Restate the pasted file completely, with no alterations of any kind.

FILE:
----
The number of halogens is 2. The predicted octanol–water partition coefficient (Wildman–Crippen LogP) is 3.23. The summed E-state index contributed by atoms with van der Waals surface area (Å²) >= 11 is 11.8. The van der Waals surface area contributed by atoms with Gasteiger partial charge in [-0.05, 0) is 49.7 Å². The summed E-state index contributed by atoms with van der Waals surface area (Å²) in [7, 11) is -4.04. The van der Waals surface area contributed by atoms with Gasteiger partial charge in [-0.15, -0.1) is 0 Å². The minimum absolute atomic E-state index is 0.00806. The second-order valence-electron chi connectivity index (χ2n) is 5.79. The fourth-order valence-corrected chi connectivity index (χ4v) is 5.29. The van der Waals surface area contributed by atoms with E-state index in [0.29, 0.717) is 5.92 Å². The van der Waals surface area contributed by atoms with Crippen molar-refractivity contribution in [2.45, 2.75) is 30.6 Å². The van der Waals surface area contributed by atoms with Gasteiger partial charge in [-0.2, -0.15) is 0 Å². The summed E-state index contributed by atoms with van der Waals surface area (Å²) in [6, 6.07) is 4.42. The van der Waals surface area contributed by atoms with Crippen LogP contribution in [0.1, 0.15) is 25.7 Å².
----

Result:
The number of halogens is 2. The predicted octanol–water partition coefficient (Wildman–Crippen LogP) is 3.23. The summed E-state index contributed by atoms with van der Waals surface area (Å²) >= 11 is 11.8. The van der Waals surface area contributed by atoms with Gasteiger partial charge in [-0.05, 0) is 49.7 Å². The summed E-state index contributed by atoms with van der Waals surface area (Å²) in [7, 11) is -4.04. The van der Waals surface area contributed by atoms with Gasteiger partial charge in [-0.15, -0.1) is 0 Å². The minimum absolute atomic E-state index is 0.00806. The second-order valence-electron chi connectivity index (χ2n) is 5.79. The fourth-order valence-corrected chi connectivity index (χ4v) is 5.29. The van der Waals surface area contributed by atoms with E-state index in [0.29, 0.717) is 5.92 Å². The van der Waals surface area contributed by atoms with Crippen molar-refractivity contribution in [2.45, 2.75) is 30.6 Å². The van der Waals surface area contributed by atoms with Gasteiger partial charge in [-0.2, -0.15) is 0 Å². The summed E-state index contributed by atoms with van der Waals surface area (Å²) in [6, 6.07) is 4.42. The van der Waals surface area contributed by atoms with Crippen LogP contribution in [0.1, 0.15) is 25.7 Å².